Pro’s and Con’s

There are a plethora of benefits to making a clone of a very popular rifle, one of which would be all the aftermarket support you can take advantage of. The 10/22 market is probably the largest rimfire aftermarket, which gives you all kinds of options for stocks/chassis, triggers, barrels and so on. Today’s gun owner is as much a tinkerer as anything, so it’s nice to have so many options for tinker fodder. I could easily see myself swapping out some parts on this rifle, the stock for example was very useful, but not exactly what I would have chosen. The trigger is fine in my opinion, but it never hurts my feelings to have a better trigger, so it wouldn’t hurt to install the best option available. Continue Reading Here…

The 10/22 magazines are perhaps one of the best attributes and options. The capacities range far and wide. This gives the shooter an opportunity to utilize what best fits their purposes.

10/22 mags are abundant in the wild and the MLR does a good job of providing additional storage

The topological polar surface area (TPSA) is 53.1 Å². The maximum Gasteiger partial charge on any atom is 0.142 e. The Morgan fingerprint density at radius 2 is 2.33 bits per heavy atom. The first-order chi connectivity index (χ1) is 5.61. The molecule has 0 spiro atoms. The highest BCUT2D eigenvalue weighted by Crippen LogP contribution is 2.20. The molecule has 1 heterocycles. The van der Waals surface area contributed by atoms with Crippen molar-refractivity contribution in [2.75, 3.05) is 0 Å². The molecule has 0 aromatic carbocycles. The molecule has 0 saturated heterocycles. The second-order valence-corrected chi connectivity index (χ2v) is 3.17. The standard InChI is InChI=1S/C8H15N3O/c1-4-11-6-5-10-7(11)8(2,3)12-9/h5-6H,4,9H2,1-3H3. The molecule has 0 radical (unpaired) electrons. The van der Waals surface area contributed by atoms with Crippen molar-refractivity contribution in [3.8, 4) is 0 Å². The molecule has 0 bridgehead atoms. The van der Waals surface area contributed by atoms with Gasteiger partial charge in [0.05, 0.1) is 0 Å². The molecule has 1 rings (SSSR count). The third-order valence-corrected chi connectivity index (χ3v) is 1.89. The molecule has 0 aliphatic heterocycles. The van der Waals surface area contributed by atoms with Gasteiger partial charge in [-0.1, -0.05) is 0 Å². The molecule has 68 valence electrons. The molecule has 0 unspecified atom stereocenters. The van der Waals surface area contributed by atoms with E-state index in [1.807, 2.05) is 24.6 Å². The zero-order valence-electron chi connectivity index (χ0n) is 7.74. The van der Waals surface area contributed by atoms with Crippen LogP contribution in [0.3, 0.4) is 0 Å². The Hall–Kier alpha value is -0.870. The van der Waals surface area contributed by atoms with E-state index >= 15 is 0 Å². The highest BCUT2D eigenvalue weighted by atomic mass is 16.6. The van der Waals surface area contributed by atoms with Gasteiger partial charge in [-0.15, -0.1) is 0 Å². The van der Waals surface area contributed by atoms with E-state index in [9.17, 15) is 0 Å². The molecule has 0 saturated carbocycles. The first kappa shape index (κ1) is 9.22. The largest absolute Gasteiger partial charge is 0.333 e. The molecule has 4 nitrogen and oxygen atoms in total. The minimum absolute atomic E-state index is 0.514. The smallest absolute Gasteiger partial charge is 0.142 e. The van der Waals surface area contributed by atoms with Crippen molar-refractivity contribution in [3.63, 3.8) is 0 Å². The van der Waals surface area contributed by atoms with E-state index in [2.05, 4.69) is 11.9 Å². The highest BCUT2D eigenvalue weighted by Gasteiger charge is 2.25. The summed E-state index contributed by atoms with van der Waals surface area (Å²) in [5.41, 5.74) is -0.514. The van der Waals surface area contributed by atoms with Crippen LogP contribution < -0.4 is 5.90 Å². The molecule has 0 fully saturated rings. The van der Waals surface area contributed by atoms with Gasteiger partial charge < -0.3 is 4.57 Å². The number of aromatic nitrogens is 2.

The carbon-wrapped barrel on the MLR provides a definite advantage in weight. Rimfire cartridges are rarely known for any recoil, so there is hardly as much advantage to a heavy barrel when shooting .22. But the thick profile of the carbon barrel likely aids in stiffening the barrel and providing better accuracy.

As much as I appreciated the barrel though, I would have traded it out for an equivalent option that was threaded. It is nearly heresy in these modern times to offer an unthreaded barrel on anything other than a very baseline economy-model firearm. Suppressors are the latest craze, and I find shooting loud to be more than just imprudent.